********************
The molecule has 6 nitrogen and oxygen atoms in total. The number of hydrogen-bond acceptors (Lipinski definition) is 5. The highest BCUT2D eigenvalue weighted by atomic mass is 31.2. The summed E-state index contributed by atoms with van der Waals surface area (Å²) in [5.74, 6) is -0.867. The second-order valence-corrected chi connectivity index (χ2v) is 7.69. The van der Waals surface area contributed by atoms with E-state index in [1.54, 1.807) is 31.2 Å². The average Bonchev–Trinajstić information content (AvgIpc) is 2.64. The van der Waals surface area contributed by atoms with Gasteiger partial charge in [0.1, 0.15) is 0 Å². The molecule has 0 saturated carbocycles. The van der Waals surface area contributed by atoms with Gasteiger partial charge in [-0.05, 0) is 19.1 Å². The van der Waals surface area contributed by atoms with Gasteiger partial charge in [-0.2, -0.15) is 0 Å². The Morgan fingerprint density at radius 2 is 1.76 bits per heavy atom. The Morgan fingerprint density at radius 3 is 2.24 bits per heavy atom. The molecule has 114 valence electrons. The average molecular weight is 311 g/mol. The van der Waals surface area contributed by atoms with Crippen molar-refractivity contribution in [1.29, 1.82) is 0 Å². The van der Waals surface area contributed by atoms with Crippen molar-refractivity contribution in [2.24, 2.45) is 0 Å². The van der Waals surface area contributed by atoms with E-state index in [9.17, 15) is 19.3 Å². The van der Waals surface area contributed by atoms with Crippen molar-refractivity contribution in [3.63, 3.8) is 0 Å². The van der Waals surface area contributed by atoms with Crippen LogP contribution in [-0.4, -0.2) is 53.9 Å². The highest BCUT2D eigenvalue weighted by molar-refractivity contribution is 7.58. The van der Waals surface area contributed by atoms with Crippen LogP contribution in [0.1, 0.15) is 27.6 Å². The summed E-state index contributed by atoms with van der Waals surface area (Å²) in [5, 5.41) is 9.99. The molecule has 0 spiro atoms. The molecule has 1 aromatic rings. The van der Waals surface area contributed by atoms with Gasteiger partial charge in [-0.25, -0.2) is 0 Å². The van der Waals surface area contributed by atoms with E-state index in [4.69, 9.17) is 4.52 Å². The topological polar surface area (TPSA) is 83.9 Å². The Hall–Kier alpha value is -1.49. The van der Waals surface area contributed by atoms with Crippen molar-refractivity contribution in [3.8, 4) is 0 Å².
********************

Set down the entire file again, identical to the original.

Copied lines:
The molecule has 6 nitrogen and oxygen atoms in total. The number of hydrogen-bond acceptors (Lipinski definition) is 5. The highest BCUT2D eigenvalue weighted by atomic mass is 31.2. The summed E-state index contributed by atoms with van der Waals surface area (Å²) in [5.74, 6) is -0.867. The second-order valence-corrected chi connectivity index (χ2v) is 7.69. The van der Waals surface area contributed by atoms with E-state index in [1.54, 1.807) is 31.2 Å². The average Bonchev–Trinajstić information content (AvgIpc) is 2.64. The van der Waals surface area contributed by atoms with Gasteiger partial charge in [0.1, 0.15) is 0 Å². The molecule has 0 saturated carbocycles. The van der Waals surface area contributed by atoms with Gasteiger partial charge in [-0.05, 0) is 19.1 Å². The van der Waals surface area contributed by atoms with Gasteiger partial charge in [-0.2, -0.15) is 0 Å². The Morgan fingerprint density at radius 2 is 1.76 bits per heavy atom. The Morgan fingerprint density at radius 3 is 2.24 bits per heavy atom. The molecule has 114 valence electrons. The average molecular weight is 311 g/mol. The van der Waals surface area contributed by atoms with Crippen molar-refractivity contribution in [1.29, 1.82) is 0 Å². The van der Waals surface area contributed by atoms with Crippen molar-refractivity contribution in [2.24, 2.45) is 0 Å². The van der Waals surface area contributed by atoms with E-state index in [9.17, 15) is 19.3 Å². The van der Waals surface area contributed by atoms with Crippen molar-refractivity contribution in [3.63, 3.8) is 0 Å². The van der Waals surface area contributed by atoms with Crippen LogP contribution in [-0.4, -0.2) is 53.9 Å². The highest BCUT2D eigenvalue weighted by molar-refractivity contribution is 7.58. The van der Waals surface area contributed by atoms with Crippen LogP contribution in [0.1, 0.15) is 27.6 Å². The summed E-state index contributed by atoms with van der Waals surface area (Å²) in [5, 5.41) is 9.99. The molecule has 0 spiro atoms. The molecule has 1 aromatic rings. The van der Waals surface area contributed by atoms with Gasteiger partial charge in [-0.25, -0.2) is 0 Å². The van der Waals surface area contributed by atoms with E-state index in [4.69, 9.17) is 4.52 Å². The topological polar surface area (TPSA) is 83.9 Å². The Hall–Kier alpha value is -1.49. The van der Waals surface area contributed by atoms with Crippen molar-refractivity contribution in [3.8, 4) is 0 Å².